Controlling Solid State Relays over Ethernet
Control systems have historically relied on a hodgepodge of competing and, in many cases, incompatible field buses. In addition to their proprietary protocols and high costs, these buses suffer from a plethora of cabling complications, termination schemes, and obsolescense. Fortunately, there is now a superior alternative: Ethernet. Model 2652

Ethernet is winning its way into ever-higher percentages of control systems for some very good reasons:

  • Ethernet is inexpensive and can be found almost everywhere.
  • Ethernet's standard physical interface and protocols such as UDP and TCP ensure a fundamental degree of compatibility.
  • With Ethernet, platform dependencies and high controller costs are eliminated because PCs can now easily replace expensive PLCs.
  • Ethernet interfaces will continue to be widely available in the future, thus providing solid protection from platform obsolescence.

Ethernet is winning based on technical merits as well; its built-in electrical isolation eliminates the ground loops that commonly plague other field buses, and its data rates greatly surpass those of older field buses. Ethernet is the field bus of choice for modern designs.

All Things Considered

Many control systems employ solid state relays (SSR) to control devices such as motors, solenoids and lights. It should come as no surprise, then, that the ability to control these relays via Ethernet is highly desirable. Not so obvious, however, is the fact that there is much more to this than just turning relays on and off. System designers must consider a number of critical issues when relays will be controlled over an Ethernet:

Versatility: Ideally, a relay rack will accommodate industry standard relays such as the 0AC24. This will ensure the high availability of low cost relays from multiple sources. The rack should provide a socket for each SSR so that different relay "flavors" (e.g., AC/DC, input/output types) can be installed on the rack as needed. Although higher densities can be achieved with multi-channel SSRs, there is a price to be paid for this in the form of reduced versatility and smaller load currents.

Flexibility: Many relay racks support only a single control supply voltage, typically 5 volts DC. Machine control applications, on the other hand, often employ devices which have varied supply voltage requirements (e.g., 5VDC, 12VDC, 24VDC). This disparity forces the system designer to compromise by using sub-optimal devices or by providing a separate relay rack for each supply voltage (expensive!). A truly flexible relay rack will support multiple relay control voltages.

Diagnostics: Ethernet-based relay racks are complex, intelligent devices that include a CPU and communication interface. This complexity must not be allowed to burden field service personnel. Field service technicians must be able to tell at a glance whether a rack is working. If a rack is functioning normally it should give an appropriate visual indication. Similarly, a rack should indicate the presence of a malfunction and, ideally, it will indicate the nature of the problem as well. A visual indicator should be provided for each relay so that technicians can easily determine relay states.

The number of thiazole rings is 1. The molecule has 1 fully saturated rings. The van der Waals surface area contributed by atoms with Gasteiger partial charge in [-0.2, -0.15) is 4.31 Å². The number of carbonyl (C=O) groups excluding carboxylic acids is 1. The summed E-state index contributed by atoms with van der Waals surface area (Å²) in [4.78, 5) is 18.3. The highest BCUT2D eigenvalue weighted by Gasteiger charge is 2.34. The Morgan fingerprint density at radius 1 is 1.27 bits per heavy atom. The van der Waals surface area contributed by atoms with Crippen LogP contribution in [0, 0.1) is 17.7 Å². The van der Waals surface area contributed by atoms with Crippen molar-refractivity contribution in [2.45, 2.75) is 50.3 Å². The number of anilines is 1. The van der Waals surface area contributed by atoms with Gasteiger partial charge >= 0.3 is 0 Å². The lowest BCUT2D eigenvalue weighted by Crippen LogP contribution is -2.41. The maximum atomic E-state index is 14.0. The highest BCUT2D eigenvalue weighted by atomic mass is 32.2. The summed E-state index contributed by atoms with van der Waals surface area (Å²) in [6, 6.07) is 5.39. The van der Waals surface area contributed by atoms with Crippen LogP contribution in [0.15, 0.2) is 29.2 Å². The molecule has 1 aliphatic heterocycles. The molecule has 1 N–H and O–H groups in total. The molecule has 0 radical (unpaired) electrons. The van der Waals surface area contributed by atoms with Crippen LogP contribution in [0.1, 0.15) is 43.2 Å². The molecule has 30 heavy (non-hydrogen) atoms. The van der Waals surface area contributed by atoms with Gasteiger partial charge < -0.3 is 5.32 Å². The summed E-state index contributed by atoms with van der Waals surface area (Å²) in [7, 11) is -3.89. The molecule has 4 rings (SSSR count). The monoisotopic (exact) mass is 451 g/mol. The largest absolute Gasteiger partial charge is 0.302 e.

Fail-safe Operation: Relays often control devices that must be turned off in a fail-safe manner for safety reasons (i.e., to prevent injuries to people or equipment). When such a requirement arises, the relay must turn off, even if the relay rack has malfunctioned. In order to accomplish this, the relay rack must work in harmony with interlock and/or emergency stop contacts. These contacts, which supply the activation current to specific combinations of relays, will deactivate the relays when opened. Unless the relay rack has built-in support for interlock contacts, it will be both difficult and expensive to implement fail-safe operation.

Embeddability: "Dumb" relay racks must be located near their controllers because of cable length limitations. Smart relay racks, on the other hand, are not subject to this limitation. Smart relay racks can be located quite far away from their controllers and thus can often be found deeply embedded in their host systems. Deeply embedded electronic devices must always recover to a known, safe state when a fault occurs or upon loss of communication with the controller (due to unexpected controller shutdown or communication failure). Smart relay racks should always include a "watchdog" timer to protect against fault conditions, and a communication timer to detect communication loss.

Serviceability: System reconfiguration should not be necessary when a relay rack is replaced. In addition, look for other features that will simplify and speed up installation and serviceability. For example, all field wiring connections to the rack should be implemented with quick-change connectors that require no tools. Also, consider how the relay rack is mounted to its host system. DIN rail mountable relay racks can be installed or removed from an equipment cabinet in seconds; a feature that is appreciated by both system assemblers and field service personnel.

Sensoray Solutions

Comprehensive Coverage

Sensoray's model 2652 and 2653 I/O modules (8/16 SSR channels, respectively) include all of the features listed above. These modules can be used with other 2600 Family I/O modules to implement a robust, low-cost Ethernet-based measurement and control system that supports:

Models 2652 and 2653, ideal for high capacity Ethernet I/O systems


Compact Footprint

In systems that don't require built-in interlock support, Sensoray's model 2410 offers a compact, low-cost solution for controlling standard solid state relay racks over Ethernet.

Controlling a simple SSR rack via Ethernet with a Sensoray model 2410


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